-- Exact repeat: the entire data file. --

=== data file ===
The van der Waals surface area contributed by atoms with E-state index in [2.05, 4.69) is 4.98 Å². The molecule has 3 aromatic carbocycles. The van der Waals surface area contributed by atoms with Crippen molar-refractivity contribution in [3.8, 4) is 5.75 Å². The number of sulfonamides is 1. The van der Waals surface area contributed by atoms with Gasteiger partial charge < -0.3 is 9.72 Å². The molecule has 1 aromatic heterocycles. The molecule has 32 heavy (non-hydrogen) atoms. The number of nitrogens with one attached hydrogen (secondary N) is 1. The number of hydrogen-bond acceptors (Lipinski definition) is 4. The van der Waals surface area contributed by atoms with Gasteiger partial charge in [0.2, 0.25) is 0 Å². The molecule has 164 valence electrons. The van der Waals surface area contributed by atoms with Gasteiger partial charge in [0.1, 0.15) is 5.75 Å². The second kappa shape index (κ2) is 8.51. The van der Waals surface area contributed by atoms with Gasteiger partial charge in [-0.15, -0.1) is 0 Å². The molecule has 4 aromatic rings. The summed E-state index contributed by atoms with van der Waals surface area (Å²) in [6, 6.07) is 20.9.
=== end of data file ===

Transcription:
The van der Waals surface area contributed by atoms with E-state index in [2.05, 4.69) is 4.98 Å². The molecule has 3 aromatic carbocycles. The van der Waals surface area contributed by atoms with Crippen molar-refractivity contribution in [3.8, 4) is 5.75 Å². The number of sulfonamides is 1. The van der Waals surface area contributed by atoms with Gasteiger partial charge < -0.3 is 9.72 Å². The molecule has 1 aromatic heterocycles. The molecule has 32 heavy (non-hydrogen) atoms. The number of nitrogens with one attached hydrogen (secondary N) is 1. The number of hydrogen-bond acceptors (Lipinski definition) is 4. The van der Waals surface area contributed by atoms with Gasteiger partial charge in [0.2, 0.25) is 0 Å². The molecule has 164 valence electrons. The van der Waals surface area contributed by atoms with Gasteiger partial charge in [0.1, 0.15) is 5.75 Å². The second kappa shape index (κ2) is 8.51. The van der Waals surface area contributed by atoms with Gasteiger partial charge in [-0.15, -0.1) is 0 Å². The molecule has 4 aromatic rings. The summed E-state index contributed by atoms with van der Waals surface area (Å²) in [6, 6.07) is 20.9.